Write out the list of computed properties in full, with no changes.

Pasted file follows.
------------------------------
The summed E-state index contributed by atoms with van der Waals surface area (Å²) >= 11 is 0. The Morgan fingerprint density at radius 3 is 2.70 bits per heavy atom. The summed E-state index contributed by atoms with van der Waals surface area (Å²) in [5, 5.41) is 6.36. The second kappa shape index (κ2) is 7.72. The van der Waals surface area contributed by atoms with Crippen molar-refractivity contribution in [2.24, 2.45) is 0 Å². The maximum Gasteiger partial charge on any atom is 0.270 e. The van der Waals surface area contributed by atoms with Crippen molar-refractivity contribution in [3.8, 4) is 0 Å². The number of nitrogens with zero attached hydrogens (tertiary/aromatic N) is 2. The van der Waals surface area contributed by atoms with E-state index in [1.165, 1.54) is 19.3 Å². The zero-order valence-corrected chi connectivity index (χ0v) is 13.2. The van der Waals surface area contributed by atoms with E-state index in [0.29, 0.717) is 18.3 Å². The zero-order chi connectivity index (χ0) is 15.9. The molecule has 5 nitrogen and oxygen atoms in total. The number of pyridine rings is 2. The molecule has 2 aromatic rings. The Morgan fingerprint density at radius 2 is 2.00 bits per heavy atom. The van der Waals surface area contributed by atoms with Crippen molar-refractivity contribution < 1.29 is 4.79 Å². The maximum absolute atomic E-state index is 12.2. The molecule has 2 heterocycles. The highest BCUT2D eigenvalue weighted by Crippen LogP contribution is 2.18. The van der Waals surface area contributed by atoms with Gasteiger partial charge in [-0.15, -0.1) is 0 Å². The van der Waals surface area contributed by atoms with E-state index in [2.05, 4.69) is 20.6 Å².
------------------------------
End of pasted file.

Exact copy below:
The summed E-state index contributed by atoms with van der Waals surface area (Å²) >= 11 is 0. The Morgan fingerprint density at radius 3 is 2.70 bits per heavy atom. The summed E-state index contributed by atoms with van der Waals surface area (Å²) in [5, 5.41) is 6.36. The second kappa shape index (κ2) is 7.72. The van der Waals surface area contributed by atoms with Crippen molar-refractivity contribution in [2.24, 2.45) is 0 Å². The maximum Gasteiger partial charge on any atom is 0.270 e. The van der Waals surface area contributed by atoms with Crippen molar-refractivity contribution in [3.8, 4) is 0 Å². The number of nitrogens with zero attached hydrogens (tertiary/aromatic N) is 2. The van der Waals surface area contributed by atoms with E-state index in [1.165, 1.54) is 19.3 Å². The zero-order valence-corrected chi connectivity index (χ0v) is 13.2. The van der Waals surface area contributed by atoms with E-state index in [0.29, 0.717) is 18.3 Å². The zero-order chi connectivity index (χ0) is 15.9. The molecule has 5 nitrogen and oxygen atoms in total. The number of pyridine rings is 2. The molecule has 2 aromatic rings. The Morgan fingerprint density at radius 2 is 2.00 bits per heavy atom. The van der Waals surface area contributed by atoms with Crippen molar-refractivity contribution < 1.29 is 4.79 Å². The maximum absolute atomic E-state index is 12.2. The molecule has 2 heterocycles. The highest BCUT2D eigenvalue weighted by Crippen LogP contribution is 2.18. The van der Waals surface area contributed by atoms with Gasteiger partial charge in [-0.15, -0.1) is 0 Å². The van der Waals surface area contributed by atoms with E-state index in [2.05, 4.69) is 20.6 Å².